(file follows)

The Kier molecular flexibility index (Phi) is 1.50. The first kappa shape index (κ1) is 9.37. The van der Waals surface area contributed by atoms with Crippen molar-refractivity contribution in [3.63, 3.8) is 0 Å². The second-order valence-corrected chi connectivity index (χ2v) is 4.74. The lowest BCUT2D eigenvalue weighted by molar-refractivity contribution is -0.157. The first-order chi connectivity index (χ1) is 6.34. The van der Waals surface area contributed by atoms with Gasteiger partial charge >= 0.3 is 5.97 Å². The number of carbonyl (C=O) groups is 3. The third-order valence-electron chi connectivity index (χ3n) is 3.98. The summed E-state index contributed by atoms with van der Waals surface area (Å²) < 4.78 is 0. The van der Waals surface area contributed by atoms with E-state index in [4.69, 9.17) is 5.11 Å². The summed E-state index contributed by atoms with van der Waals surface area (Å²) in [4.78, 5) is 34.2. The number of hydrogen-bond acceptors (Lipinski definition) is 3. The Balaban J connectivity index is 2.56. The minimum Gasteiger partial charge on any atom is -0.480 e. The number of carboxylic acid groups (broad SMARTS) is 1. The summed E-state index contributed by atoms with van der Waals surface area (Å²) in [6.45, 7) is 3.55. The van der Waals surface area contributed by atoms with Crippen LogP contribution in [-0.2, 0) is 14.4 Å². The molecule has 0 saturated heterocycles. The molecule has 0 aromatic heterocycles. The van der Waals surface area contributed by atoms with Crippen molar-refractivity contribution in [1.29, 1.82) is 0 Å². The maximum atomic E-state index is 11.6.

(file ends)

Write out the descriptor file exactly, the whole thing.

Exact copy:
The Kier molecular flexibility index (Phi) is 1.50. The first kappa shape index (κ1) is 9.37. The van der Waals surface area contributed by atoms with Crippen molar-refractivity contribution in [3.63, 3.8) is 0 Å². The second-order valence-corrected chi connectivity index (χ2v) is 4.74. The lowest BCUT2D eigenvalue weighted by molar-refractivity contribution is -0.157. The first-order chi connectivity index (χ1) is 6.34. The van der Waals surface area contributed by atoms with Gasteiger partial charge >= 0.3 is 5.97 Å². The number of carbonyl (C=O) groups is 3. The third-order valence-electron chi connectivity index (χ3n) is 3.98. The summed E-state index contributed by atoms with van der Waals surface area (Å²) < 4.78 is 0. The van der Waals surface area contributed by atoms with E-state index in [4.69, 9.17) is 5.11 Å². The summed E-state index contributed by atoms with van der Waals surface area (Å²) in [4.78, 5) is 34.2. The number of hydrogen-bond acceptors (Lipinski definition) is 3. The Balaban J connectivity index is 2.56. The minimum Gasteiger partial charge on any atom is -0.480 e. The number of carboxylic acid groups (broad SMARTS) is 1. The summed E-state index contributed by atoms with van der Waals surface area (Å²) in [6.45, 7) is 3.55. The van der Waals surface area contributed by atoms with Crippen LogP contribution in [-0.2, 0) is 14.4 Å². The molecule has 0 saturated heterocycles. The molecule has 0 aromatic heterocycles. The van der Waals surface area contributed by atoms with Crippen molar-refractivity contribution in [1.29, 1.82) is 0 Å². The maximum atomic E-state index is 11.6.